COVID-19

Exxon’s job cuts are another sign that the oil industry is still in a slump

Justin Ho Oct 30, 2020
Heard on: Marketplace Morning Report
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Bruce Bennett/Getty Images
COVID-19

Exxon’s job cuts are another sign that the oil industry is still in a slump

Justin Ho Oct 30, 2020
Bruce Bennett/Getty Images
HTML EMBED:
COPY

ExxonMobil has announced it will cut roughly 1,900 jobs in the U.S., in what the company calls an ongoing reorganization. The cuts are part of what may wind up being a 15% workforce reduction Exxon said it anticipates.

The company reported a third-quarter loss of $680 million on Friday morning.

Many big oil companies are finding it hard to do business, with crude prices hovering at around $40 a barrel. Just to get oil prices up to where they are now, oil producers had to cut back, said Sarah Ladislaw at the Center for Strategic and International Studies.

“It was really the entire industry putting the brakes on for a period of time,” Ladislaw said.

Demand for oil has come back a bit, but it’s still low because of the pandemic. People aren’t driving as much as they used to — or flying. Jet fuel consumption has been nearly cut in half.

Ladislaw said demand is likely to stay low for a while.

“Most forecasts think we won’t get back to where we were in 2019 — maybe at the end of 2021 or even 2022,” she said.

As a result, oil company layoffs will likely continue, said energy economist Philip Verleger. Some companies, he said, will have trouble borrowing money.

“Bankruptcy tolls just keep going up as companies can’t borrow and lose cash flow,” Verleger said.

The Federal Reserve Bank of Kansas City reports that, in order to be profitable, oil companies say they need crude prices to rise to roughly $50 a barrel.

COVID-19 Economy FAQs

Are states ready to roll out COVID-19 vaccines?

Claire Hannan, executive director of the nonprofit Association of Immunization Managers, which represents state health officials, said states have been making good progress in their preparations. And we could have several vaccines pretty soon. But states still need more funding, she said. Hannan doesn’t think a lack of additional funding would hold up distribution initially, but it could cause problems down the road. “It’s really worrisome that Congress may not pass funding or that there’s information circulating saying that states don’t need additional funding,” she said.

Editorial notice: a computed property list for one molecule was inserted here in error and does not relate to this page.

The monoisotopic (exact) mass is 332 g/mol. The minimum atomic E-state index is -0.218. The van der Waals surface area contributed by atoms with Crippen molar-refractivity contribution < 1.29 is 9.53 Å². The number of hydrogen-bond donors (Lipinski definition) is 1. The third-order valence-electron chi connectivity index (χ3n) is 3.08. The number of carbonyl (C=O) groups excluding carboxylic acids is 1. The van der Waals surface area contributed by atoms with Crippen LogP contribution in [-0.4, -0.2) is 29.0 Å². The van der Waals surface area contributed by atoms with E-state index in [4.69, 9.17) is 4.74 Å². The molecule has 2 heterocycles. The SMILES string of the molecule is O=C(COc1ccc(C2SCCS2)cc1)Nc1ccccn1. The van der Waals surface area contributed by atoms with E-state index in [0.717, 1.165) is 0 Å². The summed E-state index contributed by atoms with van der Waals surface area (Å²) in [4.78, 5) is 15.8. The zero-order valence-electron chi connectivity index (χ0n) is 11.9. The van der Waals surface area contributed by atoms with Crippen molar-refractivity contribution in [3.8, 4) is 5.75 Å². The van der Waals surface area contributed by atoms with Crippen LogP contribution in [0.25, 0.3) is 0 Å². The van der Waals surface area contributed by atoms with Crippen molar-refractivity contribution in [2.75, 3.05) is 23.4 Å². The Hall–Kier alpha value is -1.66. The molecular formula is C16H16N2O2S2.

How is the service industry dealing with the return of coronavirus restrictions?

Without another round of something like the Paycheck Protection Program, which kept a lot of businesses afloat during the pandemic’s early stages, the outlook is bleak for places like restaurants. Some in the San Francisco Bay Area, for example, only got one week of indoor dining back before cases rose and restrictions went back into effect. Restaurant owners are revamping their business models in an effort to survive while waiting to see if they’ll be able to get more aid.

How are hospitals handling the nationwide surge in COVID-19 cases?

As the pandemic surges and more medical professionals themselves are coming down with COVID, nearly 1 in 5 hospitals in the country report having a critical shortage of staff, according to data from the Department of Health and Human Services. One of the knock-on effects of staff shortages is that people who have other medical needs are being asked to wait.

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